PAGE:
The penalties for violating this statute are also different from the previous one. The following table lists what punishments will be dealt to violators.

# of ViolationsFineCourt SurchargeLicense PointsBan on Driving?
3rd Onwards$600-800$250390 days

What Sorts of Truck Accidents Does Distracted Driving Lead To?

Typically, distracted driving will lead to a variety of collisions as truckers lose sight of other drivers, road signals, and the road itself. This means head-on collisions, rear-ends, overruns, and t-bones are all quite possible as a truck driver’s ignorance of these features will lead to them colliding with another driver. Pedestrians and cyclists are also at serious risk of injury and death if struck by a truck.

Distracted driving also lessens the ability of the driver to control their own vehicle, which can lead to a variety of problems. A trucker who does not maintain proper control of their vehicle in harsh weather conditions may suddenly jackknife if they lose control over the truck’s trailer. A truck may also rollover in the middle of a sloping, curved turn and end up on its side in the middle of the road.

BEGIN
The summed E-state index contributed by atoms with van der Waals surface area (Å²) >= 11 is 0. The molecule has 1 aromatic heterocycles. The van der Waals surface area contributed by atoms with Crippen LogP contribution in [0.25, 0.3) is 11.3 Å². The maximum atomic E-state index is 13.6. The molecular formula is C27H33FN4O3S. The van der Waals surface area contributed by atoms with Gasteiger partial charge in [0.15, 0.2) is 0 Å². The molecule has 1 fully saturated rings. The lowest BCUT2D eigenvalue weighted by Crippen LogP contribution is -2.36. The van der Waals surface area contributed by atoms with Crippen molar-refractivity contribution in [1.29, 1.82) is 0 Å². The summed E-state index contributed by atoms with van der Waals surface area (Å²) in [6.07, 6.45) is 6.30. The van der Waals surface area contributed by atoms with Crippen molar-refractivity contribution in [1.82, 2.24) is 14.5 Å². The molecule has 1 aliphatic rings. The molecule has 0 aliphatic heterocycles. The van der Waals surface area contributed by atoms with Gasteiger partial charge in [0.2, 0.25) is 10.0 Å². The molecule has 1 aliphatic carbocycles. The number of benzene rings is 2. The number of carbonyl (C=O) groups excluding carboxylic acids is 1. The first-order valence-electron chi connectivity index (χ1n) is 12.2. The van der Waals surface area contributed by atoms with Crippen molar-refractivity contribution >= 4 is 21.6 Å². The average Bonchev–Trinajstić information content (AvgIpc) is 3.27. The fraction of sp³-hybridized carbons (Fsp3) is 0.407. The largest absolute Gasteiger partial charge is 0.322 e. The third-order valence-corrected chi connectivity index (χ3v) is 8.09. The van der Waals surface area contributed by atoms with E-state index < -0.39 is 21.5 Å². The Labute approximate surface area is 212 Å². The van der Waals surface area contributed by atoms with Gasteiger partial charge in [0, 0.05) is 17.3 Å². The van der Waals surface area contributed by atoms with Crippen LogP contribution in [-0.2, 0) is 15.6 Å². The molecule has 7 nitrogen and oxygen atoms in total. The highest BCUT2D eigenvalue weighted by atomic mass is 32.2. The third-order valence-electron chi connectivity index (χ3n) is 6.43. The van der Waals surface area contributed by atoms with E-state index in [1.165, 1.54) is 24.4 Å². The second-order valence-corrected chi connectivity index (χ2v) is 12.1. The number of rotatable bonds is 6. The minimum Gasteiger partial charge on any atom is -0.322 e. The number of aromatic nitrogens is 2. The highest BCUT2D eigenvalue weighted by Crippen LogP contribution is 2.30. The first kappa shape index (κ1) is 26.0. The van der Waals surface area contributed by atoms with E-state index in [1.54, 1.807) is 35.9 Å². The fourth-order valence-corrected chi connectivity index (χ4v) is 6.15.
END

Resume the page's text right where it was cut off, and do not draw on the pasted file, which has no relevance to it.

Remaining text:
In case you are unsure what type of truck accident you were involved in, you can review our article on the various types of truck accidents that may be caused by reckless and negligent behavior on the part of truckers.

What Happens If You’re in an Accident with a Distracted Truck Driver?

Usually, if you are covered by an auto insurance policy and health insurance policy, your expenses in a minor accident will be covered by both. However, accidents can always cause serious injuries that go beyond what these policies can and will pay. In such cases, you will need to consider a lawsuit against a liable truck driver and employer.